We propose and evaluate an authentication scheme that improves usability and user experience issues in the authentication process due to its reliance on people's aesthetic tastes and preferences. The scheme uses aesthetic images to verify the identity of computer users. It relies on three major premises regarding visual aesthetics: (i) that an individual has different preferences for different aesthetic stimuli; (ii) that these preferences are relatively consistent; and (iii) that aesthetic tastes are subjective and, therefore, there are considerable individual differences in aesthetic preferences. Following a review of the scientific basis for these premises, we describe the concept of the aesthetic evaluation-based authentication (AEbA) method and illustrate an implementation of it. We address AEbA's advantages and disadvantages relative to other related methods and conclude that it is adequate for low-to-medium security domains. It cannot serve as a compulsory method because we suspect that a certain portion of the user population lacks the degree of aesthetic sensitivity required to use the system effectively. On the plus side, the method offers a positive experience. It alleviates the burden of memorizing passwords to a minimum, and relative to other usability-oriented schemes provides better security in terms of shoulder-surfing, phishing, and password space. Finally, we report on a pilot evaluation of the concept and its feasibility that supports the method's main tenets, provides insights about implementation challenges and suggestions for improvements.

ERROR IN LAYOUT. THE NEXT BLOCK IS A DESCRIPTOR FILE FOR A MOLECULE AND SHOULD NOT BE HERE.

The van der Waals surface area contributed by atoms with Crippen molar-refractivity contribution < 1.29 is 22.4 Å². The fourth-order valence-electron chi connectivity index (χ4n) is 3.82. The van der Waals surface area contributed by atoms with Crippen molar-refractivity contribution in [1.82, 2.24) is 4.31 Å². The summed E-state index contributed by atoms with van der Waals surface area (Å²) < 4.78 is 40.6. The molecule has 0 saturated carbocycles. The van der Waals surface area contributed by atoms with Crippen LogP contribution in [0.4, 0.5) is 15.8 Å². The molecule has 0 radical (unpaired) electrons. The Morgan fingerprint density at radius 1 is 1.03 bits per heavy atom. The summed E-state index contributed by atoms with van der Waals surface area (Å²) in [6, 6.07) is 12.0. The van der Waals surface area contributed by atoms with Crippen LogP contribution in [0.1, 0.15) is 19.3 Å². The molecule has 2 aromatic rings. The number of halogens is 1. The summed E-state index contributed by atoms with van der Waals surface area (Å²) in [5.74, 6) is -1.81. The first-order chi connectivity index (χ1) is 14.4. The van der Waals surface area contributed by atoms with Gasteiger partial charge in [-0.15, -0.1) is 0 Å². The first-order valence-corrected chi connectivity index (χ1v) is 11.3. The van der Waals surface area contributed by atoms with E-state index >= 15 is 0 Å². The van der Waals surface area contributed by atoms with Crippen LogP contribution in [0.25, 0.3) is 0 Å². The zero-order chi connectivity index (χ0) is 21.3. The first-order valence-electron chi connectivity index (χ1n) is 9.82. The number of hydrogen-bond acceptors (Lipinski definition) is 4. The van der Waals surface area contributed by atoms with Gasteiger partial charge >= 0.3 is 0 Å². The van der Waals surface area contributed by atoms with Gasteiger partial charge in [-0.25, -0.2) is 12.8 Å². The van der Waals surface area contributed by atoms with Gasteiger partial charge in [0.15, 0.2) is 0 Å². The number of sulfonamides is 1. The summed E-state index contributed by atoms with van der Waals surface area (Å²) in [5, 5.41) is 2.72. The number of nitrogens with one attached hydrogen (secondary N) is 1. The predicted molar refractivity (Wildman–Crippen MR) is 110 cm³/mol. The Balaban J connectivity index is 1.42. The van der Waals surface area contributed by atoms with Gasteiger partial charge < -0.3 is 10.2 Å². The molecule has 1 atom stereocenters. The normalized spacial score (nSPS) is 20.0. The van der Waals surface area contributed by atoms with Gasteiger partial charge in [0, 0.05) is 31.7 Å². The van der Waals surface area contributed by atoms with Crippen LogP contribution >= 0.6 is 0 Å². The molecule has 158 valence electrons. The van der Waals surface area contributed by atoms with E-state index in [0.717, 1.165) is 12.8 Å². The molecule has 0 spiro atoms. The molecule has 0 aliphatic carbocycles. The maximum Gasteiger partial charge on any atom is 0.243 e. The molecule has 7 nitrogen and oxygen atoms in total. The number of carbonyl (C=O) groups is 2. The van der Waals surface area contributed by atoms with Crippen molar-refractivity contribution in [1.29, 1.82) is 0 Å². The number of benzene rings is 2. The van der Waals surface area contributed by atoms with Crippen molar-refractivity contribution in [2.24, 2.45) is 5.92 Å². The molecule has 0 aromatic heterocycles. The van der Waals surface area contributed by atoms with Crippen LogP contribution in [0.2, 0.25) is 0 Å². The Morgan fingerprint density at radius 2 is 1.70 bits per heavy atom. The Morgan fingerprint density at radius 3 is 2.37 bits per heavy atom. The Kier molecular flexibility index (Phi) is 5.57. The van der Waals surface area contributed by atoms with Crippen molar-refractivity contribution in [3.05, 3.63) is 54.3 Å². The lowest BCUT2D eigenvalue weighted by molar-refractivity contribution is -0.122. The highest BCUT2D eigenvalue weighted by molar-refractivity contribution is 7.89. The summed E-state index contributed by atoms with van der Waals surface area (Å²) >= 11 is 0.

|State||Published - 12 Apr 2022|